• 66°

One hundred percent

WINDSOR – Perfect attendance.

That will be a source of pride for the teachers in Bertie County Schools for the next two years after every single teacher in the county participated in the 2018 Teacher Working Conditions Survey.

The survey is an anonymous statewide canvass of licensed school-based educators to assess teaching conditions at the school, district and state level. First administered in 2002 as part of the Governor’s Teacher Working Conditions Initiative, it is conducted biennially.

The results of this survey are one component of the on-going process for collaborative school and district improvement plans. Results are also used as artifacts in the educator and administrator evaluation instruments in the state.

According to EdNC, the 2016 N.C. Teacher Working Conditions survey showed almost 87 percent of teachers who responded are happy overall in their workplace, and say their schools were good places to work and learn.

84 percent of educators who participated in the 2014 survey said their schools have used the results to grow. But results four years ago also found only 43 percent of surveyed teachers thought state assessments accurately test students’ understanding of material.

For 2018, hoping to outdo Kentucky’s teachers – who posted a participation rate of 91 percent – State Superintendent of Public Instruction Mark Johnson offered as incentive five rewards of $1,000 each to the schools and/or districts that were first in their category to reach 100 percent completion.

Bertie County Schools was one of two in the northeast to receive an award, the other being Camden Early College High School in Camden County.

According to the state superintendent’s office, nearly 110,000 school-based educators responded across the state. According to the brief from the State Superintendent, 109,449 educators in North Carolina completed the survey. That was 90.54 percent, but Tar Heel teachers were edged out by the Bluegrass State by .5 percent.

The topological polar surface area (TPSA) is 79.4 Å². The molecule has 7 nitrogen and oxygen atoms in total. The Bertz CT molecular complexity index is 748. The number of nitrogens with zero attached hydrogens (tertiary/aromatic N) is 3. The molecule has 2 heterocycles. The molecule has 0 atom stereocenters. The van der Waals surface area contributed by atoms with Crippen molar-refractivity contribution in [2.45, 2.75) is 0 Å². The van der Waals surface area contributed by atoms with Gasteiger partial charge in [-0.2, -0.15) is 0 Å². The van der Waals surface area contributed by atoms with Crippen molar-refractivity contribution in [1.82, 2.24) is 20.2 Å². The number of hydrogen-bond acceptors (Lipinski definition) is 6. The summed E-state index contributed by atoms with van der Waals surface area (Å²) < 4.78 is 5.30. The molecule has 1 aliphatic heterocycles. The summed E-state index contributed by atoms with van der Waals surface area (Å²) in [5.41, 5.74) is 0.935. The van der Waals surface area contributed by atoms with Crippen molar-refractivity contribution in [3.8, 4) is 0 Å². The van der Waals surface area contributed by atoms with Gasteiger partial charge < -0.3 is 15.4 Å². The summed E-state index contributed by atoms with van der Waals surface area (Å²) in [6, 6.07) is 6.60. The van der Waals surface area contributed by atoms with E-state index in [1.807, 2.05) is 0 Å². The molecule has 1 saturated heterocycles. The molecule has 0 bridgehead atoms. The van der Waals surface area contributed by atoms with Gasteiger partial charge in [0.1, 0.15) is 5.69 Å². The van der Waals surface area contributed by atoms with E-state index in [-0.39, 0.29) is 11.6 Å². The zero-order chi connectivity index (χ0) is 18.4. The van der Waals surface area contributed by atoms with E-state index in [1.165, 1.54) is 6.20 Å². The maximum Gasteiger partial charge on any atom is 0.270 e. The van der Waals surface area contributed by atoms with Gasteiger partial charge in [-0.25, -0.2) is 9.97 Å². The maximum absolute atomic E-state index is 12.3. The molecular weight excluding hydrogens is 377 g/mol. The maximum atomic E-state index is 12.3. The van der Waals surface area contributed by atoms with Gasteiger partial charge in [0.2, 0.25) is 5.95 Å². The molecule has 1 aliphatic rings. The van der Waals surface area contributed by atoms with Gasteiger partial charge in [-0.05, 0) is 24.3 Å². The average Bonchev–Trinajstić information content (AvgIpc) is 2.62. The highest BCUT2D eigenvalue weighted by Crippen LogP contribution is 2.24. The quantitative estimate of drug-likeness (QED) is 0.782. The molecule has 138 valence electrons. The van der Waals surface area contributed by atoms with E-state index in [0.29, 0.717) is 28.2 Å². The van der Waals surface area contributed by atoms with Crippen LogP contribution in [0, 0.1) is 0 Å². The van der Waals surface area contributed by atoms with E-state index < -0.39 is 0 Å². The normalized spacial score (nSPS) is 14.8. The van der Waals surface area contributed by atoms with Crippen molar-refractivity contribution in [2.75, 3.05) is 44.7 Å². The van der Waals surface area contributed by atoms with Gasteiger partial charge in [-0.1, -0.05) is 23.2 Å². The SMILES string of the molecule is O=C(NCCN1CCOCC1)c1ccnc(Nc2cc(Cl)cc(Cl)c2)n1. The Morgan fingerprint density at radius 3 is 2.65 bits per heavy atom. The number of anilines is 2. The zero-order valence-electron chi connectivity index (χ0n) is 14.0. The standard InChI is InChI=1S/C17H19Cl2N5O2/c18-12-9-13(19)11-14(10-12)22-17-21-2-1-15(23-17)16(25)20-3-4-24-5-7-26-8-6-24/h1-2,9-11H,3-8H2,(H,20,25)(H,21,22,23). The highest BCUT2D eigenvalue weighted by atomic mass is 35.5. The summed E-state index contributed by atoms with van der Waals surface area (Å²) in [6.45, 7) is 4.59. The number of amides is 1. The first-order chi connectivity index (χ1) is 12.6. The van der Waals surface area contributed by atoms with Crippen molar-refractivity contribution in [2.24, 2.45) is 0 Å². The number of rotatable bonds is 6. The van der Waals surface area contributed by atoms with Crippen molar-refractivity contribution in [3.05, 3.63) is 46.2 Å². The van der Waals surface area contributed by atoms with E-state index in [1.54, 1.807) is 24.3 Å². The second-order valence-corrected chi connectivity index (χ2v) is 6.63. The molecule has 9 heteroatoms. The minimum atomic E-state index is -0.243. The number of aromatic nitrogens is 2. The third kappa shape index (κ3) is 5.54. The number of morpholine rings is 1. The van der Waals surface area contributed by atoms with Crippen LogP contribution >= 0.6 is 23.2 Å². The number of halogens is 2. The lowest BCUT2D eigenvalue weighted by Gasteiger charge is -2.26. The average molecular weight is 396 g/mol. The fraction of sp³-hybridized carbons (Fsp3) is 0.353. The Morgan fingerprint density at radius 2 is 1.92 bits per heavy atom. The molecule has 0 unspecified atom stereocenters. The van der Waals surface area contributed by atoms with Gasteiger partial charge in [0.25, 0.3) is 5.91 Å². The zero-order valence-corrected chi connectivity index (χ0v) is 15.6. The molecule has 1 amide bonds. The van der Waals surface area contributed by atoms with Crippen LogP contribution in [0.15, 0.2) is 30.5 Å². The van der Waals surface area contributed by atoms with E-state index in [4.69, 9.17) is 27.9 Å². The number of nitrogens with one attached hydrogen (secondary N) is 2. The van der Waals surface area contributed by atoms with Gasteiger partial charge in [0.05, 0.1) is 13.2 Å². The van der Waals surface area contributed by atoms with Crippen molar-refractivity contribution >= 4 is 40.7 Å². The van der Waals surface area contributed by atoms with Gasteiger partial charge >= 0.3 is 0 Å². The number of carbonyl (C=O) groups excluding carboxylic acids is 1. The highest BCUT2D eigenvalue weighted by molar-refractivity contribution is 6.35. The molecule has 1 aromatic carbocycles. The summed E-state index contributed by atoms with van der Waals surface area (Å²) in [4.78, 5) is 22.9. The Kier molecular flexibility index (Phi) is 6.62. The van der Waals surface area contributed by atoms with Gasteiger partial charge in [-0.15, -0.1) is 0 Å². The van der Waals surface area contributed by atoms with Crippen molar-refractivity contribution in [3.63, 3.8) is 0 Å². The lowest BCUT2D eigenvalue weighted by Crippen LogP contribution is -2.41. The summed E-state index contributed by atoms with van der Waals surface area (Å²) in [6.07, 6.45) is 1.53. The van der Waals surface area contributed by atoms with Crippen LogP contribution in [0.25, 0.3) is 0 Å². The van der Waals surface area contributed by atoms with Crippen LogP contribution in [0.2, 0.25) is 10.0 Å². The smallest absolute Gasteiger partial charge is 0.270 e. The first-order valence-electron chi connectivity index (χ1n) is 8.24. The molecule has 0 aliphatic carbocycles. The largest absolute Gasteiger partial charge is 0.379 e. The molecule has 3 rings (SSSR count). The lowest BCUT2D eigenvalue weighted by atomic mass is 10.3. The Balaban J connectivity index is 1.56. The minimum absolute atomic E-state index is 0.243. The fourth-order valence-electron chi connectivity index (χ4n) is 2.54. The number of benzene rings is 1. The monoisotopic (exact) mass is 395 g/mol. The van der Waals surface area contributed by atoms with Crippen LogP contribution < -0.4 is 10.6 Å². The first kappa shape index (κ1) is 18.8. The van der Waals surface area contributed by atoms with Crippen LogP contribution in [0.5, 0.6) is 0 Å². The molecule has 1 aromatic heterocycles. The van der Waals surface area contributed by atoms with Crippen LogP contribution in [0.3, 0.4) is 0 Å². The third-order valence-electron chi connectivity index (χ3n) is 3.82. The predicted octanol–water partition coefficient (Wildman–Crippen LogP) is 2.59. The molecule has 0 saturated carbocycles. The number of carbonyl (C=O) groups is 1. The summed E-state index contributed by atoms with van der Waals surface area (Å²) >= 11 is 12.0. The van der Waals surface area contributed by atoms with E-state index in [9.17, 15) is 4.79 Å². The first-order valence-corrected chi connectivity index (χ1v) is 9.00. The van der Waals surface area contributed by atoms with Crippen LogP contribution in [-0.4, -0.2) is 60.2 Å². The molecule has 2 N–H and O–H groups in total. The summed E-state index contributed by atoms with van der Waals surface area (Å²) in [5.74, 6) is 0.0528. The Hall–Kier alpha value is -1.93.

“This survey, which is completely anonymous, helps us to gauge school cultures which we then feel helps improve retention and recruitment of educators in North Carolina,” said Sonya Rinehart, one of eight regional NC Department of Public Instruction (NCDPI) Facilitators across the state, and who came from Edenton to Windsor to present the check.

Bertie officials, naturally, were delighted to learn of the news of their selection in such exclusive company.

“We are very proud to be included in this group,” said Bertie Schools Interim Executive Director of Operations and Human Resources Karen Dameron. “And I want to thank all of our teachers here in Bertie who took the time to share their opinions. We hope that their voices, along with those across the state, will be heard and considered in planning for education moving forward.”

Over the years, the survey has received input from the Governor, the state superintendent, NCDPI, and the NC Association of Educators – all based in Raleigh – as well as the New Teachers Center in Durham.

“It’s an interesting time for teachers,” added Rinehart. “And that’s especially true for teachers in rural areas because these areas don’t have as much to attract teachers.”

“The survey tells us about relationships,” she noted. “Because in building relationships with students, teachers and administrators offer something that nothing else does. Relationships are the key to education. (Educators) can’t fix everything; but we can start with the small things because building relationships doesn’t cost money.”

Final results of the survey should be available to teachers, to schools, and to the districts in about five weeks. The results are broken up into several categories, including use of time in school, facilities and resources, community support and involvement, managing student conduct, teacher leadership, school leadership, professional development, instructional practices and support, and overall assessment.